ClickStar ready for movie download retake

Morgan Freeman's company set to premiere a service for downloading first-run, documentary and independent films amid crowded scene.

Michael Kanellos Staff Writer, CNET News.com
Michael Kanellos is editor at large at CNET News.com, where he covers hardware, research and development, start-ups and the tech industry overseas.
Michael Kanellos
3 min read
The concept of downloading movies from the Internet sounds so easy and convenient, but it's been a tale of woe. Start-up ClickStar, however, hopes to start rewriting the script for this in about two weeks.

Founded by actor Morgan Freeman, the company will let consumers download, for a fee, first-run movies, classics, documentaries and independent films from its site, beginning December 15. One of the first movies on the service will be 10 Items or Less, a film starring Freeman that's currently playing in theaters.

ClickStar was going to release 10 Items or Less simultaneously in theaters and on the Web, but, among other reasons, doing the theatrical release first meant the picture could qualify for awards, CEO James Ackerman said.

Prices will range from $1.99 for renting an older movie like Endless Summer, to around $24.99 for buying a DVD-quality download of a first-run film. Freeman and other stars will also host channels to provide information on films and recommendations.

Several movie download services have come to market, and most have been greeted with at least some complaints. MovieLink offers first-run movies, but restricts how consumers can view them. Early customers have griped about the slowness of Amazon.com's Unbox service. Sites like Veoh Networks and EZ Takes give customers access to a wide variety of films. The catch? Mostly they offer movies you haven't heard of.

Wal-Mart Stores will let consumers download a copy of Superman Returns from the Internet. The only consumers who can take advantage of this deal, however, are those who have already bought the DVD version of the movie, which only just came out this week.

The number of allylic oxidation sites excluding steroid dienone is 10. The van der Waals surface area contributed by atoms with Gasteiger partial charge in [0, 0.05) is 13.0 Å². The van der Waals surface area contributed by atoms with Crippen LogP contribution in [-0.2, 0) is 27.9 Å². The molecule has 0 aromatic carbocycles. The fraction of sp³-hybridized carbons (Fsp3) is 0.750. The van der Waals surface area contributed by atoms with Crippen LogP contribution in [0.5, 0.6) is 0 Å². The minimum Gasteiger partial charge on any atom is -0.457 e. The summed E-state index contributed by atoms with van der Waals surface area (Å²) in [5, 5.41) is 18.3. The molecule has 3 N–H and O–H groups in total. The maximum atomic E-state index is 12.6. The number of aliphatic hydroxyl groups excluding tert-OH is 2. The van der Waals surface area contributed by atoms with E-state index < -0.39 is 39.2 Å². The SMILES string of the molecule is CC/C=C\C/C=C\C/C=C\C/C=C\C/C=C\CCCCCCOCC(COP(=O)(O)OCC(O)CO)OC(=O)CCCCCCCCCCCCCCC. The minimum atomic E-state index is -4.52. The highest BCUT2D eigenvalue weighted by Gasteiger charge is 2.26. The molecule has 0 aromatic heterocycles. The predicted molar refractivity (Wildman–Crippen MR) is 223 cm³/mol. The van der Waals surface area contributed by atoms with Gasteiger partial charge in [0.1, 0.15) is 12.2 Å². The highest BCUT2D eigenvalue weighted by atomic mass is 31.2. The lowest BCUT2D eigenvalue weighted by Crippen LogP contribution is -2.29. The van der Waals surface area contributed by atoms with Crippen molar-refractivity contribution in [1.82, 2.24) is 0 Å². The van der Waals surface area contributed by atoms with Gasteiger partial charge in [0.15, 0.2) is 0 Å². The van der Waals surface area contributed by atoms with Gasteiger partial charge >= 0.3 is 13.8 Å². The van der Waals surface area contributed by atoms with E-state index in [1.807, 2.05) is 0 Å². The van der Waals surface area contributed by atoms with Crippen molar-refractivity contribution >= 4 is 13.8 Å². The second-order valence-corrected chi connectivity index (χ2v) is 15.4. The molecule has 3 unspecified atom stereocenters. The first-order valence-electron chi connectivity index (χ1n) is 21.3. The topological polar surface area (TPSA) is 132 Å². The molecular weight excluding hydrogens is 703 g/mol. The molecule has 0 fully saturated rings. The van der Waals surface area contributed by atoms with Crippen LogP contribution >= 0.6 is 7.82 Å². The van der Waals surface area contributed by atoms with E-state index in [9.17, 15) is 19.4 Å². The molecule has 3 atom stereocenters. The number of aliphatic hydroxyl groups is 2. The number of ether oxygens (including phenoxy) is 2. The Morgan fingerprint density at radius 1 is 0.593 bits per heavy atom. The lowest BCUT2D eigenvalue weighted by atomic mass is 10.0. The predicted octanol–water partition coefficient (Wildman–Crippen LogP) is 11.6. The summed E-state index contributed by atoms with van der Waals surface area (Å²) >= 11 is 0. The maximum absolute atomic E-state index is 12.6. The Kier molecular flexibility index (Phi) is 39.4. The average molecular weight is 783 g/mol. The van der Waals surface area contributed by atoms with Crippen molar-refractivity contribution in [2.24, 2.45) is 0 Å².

"Documentaries rarely get a theatrical release. Here is an opportunity to show documentaries to many, many people."
--ClickStar CEO James Ackerman

Still, the services are improving rapidly. CinemaNow has begun to offer a download-to-DVD service. Many of the titles, such as The Godson with Dom Deluise, probably even fall short of Joel Siegel's definition of "A laff riot!," but the service also includes movies, such as Barbershop, that were legitimate hits. Cable companies such as Comcast are also investing heavily into on-demand services and expanding the available programming.

ClickStar is essentially going to try to thread the needle by offering high quality, and often difficult to find content while also removing some of the impediments to an easy rental.

Consumers will download movies from ClickStar for rent or purchase on their PC. They won't have to stream movies. (The only video that will be streamed will be the film introductions). Consumers will also be able to watch downloaded movies on their TVs, not just their PCs.

The channels will meanwhile help people decide what to watch or introduce them to something new. Danny DeVito, for instance, will host a channel called Jersey Docs, which will showcase documentaries. DeVito also will describe what drew him to the film in an introduction and help put the film in context.

"Documentaries rarely get a theatrical release. Here is an opportunity to show documentaries to many, many people," Ackerman said.

Director Peter Bogdonavich, meanwhile, who has had as side career chronicling Hollywood, will highlight classic films on ClickStar. The Jet Propulsion Laboratory will also use the service to release educational content on NASA missions and space.

Ackerman acknowledged that getting studios to sign onto the concept of film downloads has taken work, but the situation is improving. The company has signed 15 deals with different content owners.

Freeman announced the project when he make a guest appearance during a keynote speech by Intel CEO Paul Otellini at CES in 2004."